The Dynamism of Nations: Toward a Theory of Indigenous Innovation

32 Pages Posted: 4 May 2017  

Edmund S. Phelps

Center on Capitalism and Society, Columbia University

Date Written: 2017

Abstract

Modern life invaded societies in the 19th century: First in Britain and America, later in Germany and France. Increasing numbers were driven not just by a work ethic or a desire to accumulate: They were dreamers, tinkerers, and adventurers on a journey, exercising their imagination, creativity, and curiosity. The result was not simply a “take-off” into sustained growth; the economy was turned into a vast imaginarium in which people conceived new products, uses, and approaches, as well as methods of production. This indigenous innovation, coming from the grassroots up, was the foundation of modern life: The satisfaction of “succeeding” at what one is doing, the satisfactions one has from “flourishing,” and the thrill of the unknown. These “soft” rewards of work are important, as are material rewards. By now, however, “soft” rewards seem to have fallen off and growth has slowed. Have modern values narrowed to a trickle or has big business choked off the dynamism of old?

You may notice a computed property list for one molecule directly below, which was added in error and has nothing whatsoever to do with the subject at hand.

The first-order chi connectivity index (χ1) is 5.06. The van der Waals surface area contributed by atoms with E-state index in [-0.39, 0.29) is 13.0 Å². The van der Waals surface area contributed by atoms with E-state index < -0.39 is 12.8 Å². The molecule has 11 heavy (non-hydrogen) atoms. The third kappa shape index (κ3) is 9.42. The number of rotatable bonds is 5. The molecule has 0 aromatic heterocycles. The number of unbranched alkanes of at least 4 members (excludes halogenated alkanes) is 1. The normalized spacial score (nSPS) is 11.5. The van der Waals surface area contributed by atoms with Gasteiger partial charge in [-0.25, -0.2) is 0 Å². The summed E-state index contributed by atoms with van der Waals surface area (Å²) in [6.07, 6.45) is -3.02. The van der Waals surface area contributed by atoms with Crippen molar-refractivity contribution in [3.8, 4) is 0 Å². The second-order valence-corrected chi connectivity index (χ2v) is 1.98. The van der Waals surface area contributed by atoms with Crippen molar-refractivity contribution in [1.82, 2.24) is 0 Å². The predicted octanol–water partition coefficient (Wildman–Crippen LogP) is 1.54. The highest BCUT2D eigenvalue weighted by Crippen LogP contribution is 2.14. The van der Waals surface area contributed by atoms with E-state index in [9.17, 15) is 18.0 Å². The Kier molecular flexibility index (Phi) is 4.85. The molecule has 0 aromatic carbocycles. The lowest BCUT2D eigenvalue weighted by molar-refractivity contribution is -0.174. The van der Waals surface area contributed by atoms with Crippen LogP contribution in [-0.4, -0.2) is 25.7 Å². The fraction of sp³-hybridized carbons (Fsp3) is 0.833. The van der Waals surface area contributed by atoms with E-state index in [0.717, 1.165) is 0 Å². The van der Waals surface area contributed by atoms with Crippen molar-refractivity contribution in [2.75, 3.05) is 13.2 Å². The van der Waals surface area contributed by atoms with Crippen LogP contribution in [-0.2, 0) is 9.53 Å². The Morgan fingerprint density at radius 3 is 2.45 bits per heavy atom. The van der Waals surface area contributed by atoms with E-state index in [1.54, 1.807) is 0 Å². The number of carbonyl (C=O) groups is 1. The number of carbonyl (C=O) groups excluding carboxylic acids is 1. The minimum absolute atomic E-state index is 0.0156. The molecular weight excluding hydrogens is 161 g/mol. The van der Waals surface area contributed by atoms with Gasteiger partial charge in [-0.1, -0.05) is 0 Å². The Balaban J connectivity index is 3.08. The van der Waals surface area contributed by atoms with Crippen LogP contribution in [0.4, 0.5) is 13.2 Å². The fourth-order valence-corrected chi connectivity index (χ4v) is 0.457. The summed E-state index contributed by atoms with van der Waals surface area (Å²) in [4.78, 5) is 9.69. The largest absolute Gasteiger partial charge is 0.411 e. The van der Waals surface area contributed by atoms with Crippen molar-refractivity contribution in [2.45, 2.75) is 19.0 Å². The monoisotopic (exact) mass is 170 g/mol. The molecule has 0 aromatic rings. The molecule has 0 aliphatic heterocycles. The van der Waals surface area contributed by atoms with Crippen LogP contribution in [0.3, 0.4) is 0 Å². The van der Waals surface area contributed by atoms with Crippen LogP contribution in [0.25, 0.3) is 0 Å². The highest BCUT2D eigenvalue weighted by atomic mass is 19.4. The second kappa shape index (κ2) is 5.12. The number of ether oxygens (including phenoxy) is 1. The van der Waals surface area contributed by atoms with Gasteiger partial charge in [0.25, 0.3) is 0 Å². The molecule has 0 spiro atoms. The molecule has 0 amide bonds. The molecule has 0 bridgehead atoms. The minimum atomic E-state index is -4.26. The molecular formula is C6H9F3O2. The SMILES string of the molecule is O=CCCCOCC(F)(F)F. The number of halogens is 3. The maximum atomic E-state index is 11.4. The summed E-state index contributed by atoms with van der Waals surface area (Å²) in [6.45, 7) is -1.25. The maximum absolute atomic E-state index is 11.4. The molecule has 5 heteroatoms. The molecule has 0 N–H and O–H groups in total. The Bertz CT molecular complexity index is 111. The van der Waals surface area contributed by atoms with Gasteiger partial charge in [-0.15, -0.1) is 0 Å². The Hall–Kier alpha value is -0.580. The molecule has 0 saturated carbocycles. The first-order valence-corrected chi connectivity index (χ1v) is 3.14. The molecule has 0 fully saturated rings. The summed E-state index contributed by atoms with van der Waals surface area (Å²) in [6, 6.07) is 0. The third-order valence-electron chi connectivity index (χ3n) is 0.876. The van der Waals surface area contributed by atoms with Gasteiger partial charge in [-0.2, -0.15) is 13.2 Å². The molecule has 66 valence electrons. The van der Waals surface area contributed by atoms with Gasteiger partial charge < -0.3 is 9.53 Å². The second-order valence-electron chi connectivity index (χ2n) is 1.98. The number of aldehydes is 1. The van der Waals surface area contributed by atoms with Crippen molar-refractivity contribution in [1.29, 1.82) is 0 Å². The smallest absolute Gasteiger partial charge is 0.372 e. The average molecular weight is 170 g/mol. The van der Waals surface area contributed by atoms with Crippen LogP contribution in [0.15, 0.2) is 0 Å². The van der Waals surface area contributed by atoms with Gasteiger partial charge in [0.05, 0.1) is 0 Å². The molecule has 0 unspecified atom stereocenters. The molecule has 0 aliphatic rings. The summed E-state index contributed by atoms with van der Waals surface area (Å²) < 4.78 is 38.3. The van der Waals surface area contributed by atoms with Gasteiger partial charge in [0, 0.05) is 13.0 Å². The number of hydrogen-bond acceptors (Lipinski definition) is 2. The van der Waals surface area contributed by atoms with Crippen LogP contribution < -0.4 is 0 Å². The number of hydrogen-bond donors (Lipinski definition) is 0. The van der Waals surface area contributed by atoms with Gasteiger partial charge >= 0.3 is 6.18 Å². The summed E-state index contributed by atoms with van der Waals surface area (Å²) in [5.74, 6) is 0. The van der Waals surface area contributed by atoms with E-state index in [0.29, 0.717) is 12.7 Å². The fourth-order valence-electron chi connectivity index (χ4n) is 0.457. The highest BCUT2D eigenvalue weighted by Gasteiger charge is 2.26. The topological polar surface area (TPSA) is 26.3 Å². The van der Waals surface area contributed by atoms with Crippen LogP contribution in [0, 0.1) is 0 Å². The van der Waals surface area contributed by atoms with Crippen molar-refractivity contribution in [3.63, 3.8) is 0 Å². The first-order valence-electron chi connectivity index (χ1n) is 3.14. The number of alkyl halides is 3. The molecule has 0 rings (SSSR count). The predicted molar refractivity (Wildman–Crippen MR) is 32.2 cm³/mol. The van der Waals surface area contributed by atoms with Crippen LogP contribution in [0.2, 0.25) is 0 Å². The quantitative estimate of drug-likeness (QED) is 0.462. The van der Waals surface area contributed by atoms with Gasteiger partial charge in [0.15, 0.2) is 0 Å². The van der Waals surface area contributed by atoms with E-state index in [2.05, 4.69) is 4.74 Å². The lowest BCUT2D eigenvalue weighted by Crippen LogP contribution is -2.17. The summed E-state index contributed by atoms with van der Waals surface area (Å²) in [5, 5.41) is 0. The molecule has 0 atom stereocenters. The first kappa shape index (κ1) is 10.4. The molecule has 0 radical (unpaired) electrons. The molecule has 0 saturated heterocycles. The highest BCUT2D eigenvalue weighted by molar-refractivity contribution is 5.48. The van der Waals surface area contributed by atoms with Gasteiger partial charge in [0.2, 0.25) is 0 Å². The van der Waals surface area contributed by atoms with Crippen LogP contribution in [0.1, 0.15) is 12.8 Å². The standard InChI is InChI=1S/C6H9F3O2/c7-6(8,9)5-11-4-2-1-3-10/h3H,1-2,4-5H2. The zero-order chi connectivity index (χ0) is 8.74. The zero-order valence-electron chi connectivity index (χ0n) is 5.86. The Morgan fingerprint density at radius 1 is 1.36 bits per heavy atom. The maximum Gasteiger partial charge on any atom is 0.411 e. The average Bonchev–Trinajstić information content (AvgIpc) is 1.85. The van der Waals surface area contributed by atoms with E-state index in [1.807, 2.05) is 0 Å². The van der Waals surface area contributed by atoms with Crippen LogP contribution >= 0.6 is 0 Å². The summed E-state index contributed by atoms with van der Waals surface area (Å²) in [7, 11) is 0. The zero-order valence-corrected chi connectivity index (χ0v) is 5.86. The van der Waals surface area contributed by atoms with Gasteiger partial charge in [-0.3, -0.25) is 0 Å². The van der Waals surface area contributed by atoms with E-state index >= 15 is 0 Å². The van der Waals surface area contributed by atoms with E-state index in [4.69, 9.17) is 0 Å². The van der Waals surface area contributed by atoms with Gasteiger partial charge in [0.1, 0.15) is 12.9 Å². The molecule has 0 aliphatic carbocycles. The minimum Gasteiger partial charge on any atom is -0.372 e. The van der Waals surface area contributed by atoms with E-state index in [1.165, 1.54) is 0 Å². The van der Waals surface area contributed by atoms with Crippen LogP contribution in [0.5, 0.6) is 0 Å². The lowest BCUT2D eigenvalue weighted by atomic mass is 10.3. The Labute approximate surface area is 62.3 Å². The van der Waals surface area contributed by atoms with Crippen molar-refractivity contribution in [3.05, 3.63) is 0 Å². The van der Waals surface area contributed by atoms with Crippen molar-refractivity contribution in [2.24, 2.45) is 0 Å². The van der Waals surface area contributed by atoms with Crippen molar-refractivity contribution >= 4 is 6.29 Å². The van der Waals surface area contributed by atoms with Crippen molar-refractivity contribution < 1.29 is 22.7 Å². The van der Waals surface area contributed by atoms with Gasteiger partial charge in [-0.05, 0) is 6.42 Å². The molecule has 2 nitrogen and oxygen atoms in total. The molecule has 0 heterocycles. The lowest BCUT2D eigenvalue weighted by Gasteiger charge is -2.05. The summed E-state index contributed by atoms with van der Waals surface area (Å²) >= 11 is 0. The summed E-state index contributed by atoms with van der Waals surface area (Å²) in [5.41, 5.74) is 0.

Suggested Citation

Phelps, Edmund S., The Dynamism of Nations: Toward a Theory of Indigenous Innovation (2017). Capitalism and Society, Vol. 12 [2017], Iss. 1, Art. 3. Available at SSRN: https://ssrn.com/abstract=2963105

Edmund S. Phelps (Contact Author)

Center on Capitalism and Society, Columbia University ( email )

420 W. 118th Street
New York, NY 10027
United States
212-854-2060 (Phone)
212-854-8059 (Fax)

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